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Organizing a Union at JetBlue

5,000 Flight Attendants at JetBlue have filed for a union election

Brian Young's picture
Dec 06, 2017

17 years ago, JetBlue launched looking to bring humanity back to flying. With their low costs, leather seats and TV’s on every seat, they quickly became a consumer favorite and pushed other airlines to adopt their changes. While all looked rosy on the outside, the flight attendants who work for JetBlue began to experience many of the problems that staff at the major airlines faced. To fix these problems, the JetBlue flight attendants have announced that they are forming a union.

Talk of organizing has been going on for months at JetBlue. Over the summer, talk of the employees organizing leaked out and in September JetBlue Vice President John Culp sent a letter to all inflight crew that sought to scare the employees away from joining the union. Some of the claims in the letter accused the union of being criminals and said that involving a third party was a bad idea.

While JetBlue tried to scare their inflight employees, the Transport Workers Union (TWU) continued to talk with and organize the workers. On December 6th, JetBlue employees will be going to Washington DC to formally file paperwork to form a union. At major airports around the country, employees who have signed union cards will be flyering and talking to their co-workers about the importance of voting yes to the union.

While JetBlue has expanded to 101 destinations throughout the Western Hemisphere, their base is still located in New York. At their hub, JFK Airport, 2,200 employees signed union cards, representing nearly half of the bargaining unit. With 4,800 new members, TWU has said that the JetBlue employees will be forming their own local.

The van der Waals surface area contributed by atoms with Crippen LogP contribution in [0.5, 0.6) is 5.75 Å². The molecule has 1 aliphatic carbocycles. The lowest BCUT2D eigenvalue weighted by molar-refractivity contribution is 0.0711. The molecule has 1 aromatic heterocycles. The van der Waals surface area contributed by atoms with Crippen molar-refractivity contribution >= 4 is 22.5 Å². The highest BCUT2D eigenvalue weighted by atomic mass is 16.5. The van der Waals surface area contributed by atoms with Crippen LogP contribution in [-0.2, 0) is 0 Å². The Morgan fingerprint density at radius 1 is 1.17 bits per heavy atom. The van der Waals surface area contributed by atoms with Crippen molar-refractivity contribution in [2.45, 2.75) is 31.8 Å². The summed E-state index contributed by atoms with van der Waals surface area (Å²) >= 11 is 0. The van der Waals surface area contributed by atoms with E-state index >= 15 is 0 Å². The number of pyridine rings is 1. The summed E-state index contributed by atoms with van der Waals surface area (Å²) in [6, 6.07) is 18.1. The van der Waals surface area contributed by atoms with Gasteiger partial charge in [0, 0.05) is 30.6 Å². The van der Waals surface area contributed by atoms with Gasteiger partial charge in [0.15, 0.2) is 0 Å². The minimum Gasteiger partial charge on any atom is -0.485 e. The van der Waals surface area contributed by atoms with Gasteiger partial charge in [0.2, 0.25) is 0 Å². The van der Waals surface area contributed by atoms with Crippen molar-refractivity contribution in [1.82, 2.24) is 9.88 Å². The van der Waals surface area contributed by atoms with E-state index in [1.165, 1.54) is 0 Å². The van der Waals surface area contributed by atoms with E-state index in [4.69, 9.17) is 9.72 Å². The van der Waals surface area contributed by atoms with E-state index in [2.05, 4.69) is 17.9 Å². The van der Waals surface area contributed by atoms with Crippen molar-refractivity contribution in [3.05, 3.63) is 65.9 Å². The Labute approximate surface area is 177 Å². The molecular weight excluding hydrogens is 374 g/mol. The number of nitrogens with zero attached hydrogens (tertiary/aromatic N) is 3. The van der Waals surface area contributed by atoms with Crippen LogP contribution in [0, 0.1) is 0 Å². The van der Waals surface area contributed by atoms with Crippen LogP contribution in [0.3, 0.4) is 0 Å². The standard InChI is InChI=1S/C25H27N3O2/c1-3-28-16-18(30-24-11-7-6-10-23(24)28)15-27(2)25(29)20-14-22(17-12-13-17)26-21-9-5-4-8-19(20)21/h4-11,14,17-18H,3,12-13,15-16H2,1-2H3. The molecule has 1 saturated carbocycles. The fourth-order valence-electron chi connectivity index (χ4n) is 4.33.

While JetBlue has historically been ranked as a good place to work, including being listed on Forbes Top 20 places to work list, employees say that as JetBlue has gotten bigger the “family style” atmosphere has changed into a more corporate one. “We don’t have a seat at the table,” a flight attendant who didn’t want to be named told Forbes. “Policy changes are made arbitrarily without the flight attendants’ best interest at heart. If crew services [which oversees flight attendants] does something that is against work rules, there is no accountability.”

While JetBlue spreads lies about the union in an effort to bust their union, TWU believes that they are in a strong place. Not only do they have significant support within the workforce, but they also just reached a tentative agreement for flight attendants at Allegiant Air. The contract, which was their first, took 6 years to negotiate but includes 33% raises over the 5 years of the contract and increases to vacation time and compensation during long delays.   

The flight attendants hope to hold a vote in early 2018.

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